The idea of taking light rail down Townsend, linking Embarcadero, 4th & King with West SOMA, Duboce Triangle or beyond is brilliant. By adding attractive rail transit to Duboce/13th/Division or “Vision Blvd” as mentioned years back and now again in new SFMTA study, AND next to 4th & King railyard, you give more reason to push for the rail yard development and redveloping Vision Boulevard (aka Octavia South).

    Posted by Brian S | 14 April 2009, 12:13 pm
  15. Did you do this so that I would love you? Mission accomplished.

    I walk under this scar every day, and I feel the impact it has on our poor neighborhoods.

    @eddo, FWIW the neighborhoods with the highest number of children are the TL and Bayview.

    The 5th St pedestrian bridge was supposed to be built by Catellus as a condition of the gold mine it was handed to develop Mission Bay. It’s not happening anymore because nobody is holding them to the agreement.

    I believe the HSR proposal has the caltrain tracks underground far enough back to allow streets to cross the current yard. That would let you go down King to Division and around the ShowPlace Square roundabout.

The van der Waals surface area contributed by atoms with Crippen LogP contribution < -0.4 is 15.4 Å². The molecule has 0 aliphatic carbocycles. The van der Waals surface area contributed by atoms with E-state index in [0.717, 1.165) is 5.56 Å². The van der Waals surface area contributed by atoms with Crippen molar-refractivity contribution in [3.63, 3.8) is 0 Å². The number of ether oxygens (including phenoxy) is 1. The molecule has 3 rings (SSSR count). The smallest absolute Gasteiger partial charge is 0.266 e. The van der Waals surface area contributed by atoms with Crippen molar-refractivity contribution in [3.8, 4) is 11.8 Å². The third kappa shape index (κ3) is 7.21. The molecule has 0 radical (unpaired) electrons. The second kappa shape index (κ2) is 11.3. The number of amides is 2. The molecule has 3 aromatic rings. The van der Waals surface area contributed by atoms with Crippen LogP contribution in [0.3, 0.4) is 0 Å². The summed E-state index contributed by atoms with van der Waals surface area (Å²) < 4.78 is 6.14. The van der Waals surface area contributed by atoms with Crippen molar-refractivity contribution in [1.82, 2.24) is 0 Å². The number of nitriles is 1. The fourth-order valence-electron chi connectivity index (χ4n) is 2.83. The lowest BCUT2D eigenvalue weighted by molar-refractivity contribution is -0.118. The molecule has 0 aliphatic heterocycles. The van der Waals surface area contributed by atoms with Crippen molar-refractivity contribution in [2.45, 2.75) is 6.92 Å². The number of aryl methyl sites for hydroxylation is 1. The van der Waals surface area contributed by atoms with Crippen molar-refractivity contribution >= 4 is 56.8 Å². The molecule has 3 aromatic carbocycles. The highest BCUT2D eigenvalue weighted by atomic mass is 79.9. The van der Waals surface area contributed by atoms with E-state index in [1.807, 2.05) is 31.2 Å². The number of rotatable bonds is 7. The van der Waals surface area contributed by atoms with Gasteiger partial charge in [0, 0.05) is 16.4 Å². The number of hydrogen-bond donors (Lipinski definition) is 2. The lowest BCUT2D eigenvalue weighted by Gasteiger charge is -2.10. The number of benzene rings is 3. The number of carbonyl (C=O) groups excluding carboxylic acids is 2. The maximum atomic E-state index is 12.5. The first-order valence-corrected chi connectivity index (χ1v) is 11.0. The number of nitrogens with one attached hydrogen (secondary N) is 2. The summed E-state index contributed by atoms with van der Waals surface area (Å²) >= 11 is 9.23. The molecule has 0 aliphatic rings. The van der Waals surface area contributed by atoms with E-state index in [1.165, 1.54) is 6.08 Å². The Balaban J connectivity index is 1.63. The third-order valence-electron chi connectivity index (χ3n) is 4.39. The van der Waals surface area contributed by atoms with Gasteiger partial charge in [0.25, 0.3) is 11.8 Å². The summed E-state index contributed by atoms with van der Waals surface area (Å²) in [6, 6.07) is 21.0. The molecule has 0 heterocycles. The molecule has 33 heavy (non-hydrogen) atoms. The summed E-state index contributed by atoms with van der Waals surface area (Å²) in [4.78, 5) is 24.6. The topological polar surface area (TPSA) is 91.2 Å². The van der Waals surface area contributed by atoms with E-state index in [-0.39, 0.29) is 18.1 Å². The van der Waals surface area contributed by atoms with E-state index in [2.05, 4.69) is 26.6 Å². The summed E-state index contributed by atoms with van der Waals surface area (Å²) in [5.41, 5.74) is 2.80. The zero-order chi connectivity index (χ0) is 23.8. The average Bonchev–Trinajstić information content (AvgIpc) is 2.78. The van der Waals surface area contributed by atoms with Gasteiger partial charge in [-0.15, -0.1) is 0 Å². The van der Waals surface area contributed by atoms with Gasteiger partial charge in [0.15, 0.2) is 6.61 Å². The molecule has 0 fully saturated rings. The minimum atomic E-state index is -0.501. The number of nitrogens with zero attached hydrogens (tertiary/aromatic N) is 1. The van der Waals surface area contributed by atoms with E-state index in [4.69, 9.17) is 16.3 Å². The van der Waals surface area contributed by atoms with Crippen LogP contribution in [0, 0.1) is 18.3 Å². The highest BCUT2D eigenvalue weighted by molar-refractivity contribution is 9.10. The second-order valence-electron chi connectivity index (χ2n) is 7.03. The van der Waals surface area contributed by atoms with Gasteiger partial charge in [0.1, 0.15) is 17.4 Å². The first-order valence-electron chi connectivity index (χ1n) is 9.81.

I also think 16th street could use a streetcar line, and wonder if two lines so close together are worthwhile. However, the increase in connectivity this provides make it a good idea in its own right, which is why I have the connecting track in my own fantasy map:

    I’d LOVE to see your CF idea take on some momentum!

    Posted by Josh | 14 April 2009, 12:52 pm
  16. I was thinking more of an extension of Octavia Blvd, like this: (scroll down)

    Posted by Daniel | 14 April 2009, 3:29 pm
  17. Daniel, yes that briefly sums up the “Vision Blvd” idea that has been at least mentioned in the past. But since that version has already been discussed, the goal here was to take a somewhat different approach that renders less of an intrusion on the existing street network, and it depends on motorists realizing that they can use different paths to access 13th/Division. It goes without saying that several alternatives and their effects on traffic and travel patterns should be studied carefully to choose the best model. That linked version also preserves many freeway ramps running all the way to Bryant Street — ramps that we should at least investigate removing, because of their effect on blighting several blocks.

    Posted by Eric | 14 April 2009, 4:06 pm
  18. Great ideas Eric. If they are going to be taking the freeway down, do you envision some cut and cover trenching for a new BART line after or during the time when the freeway is coming down?

    Posted by The Overhead Wire | 14 April 2009, 4:51 pm
  19. I am suprised that you find the Octavia/Market St. plan such a success. While Hayes Vallye has certainly improved, the intense traffic congestion and the unsafe intersection that have been created show poor planning. It really would have made more sense to land the off-ramp north of Market.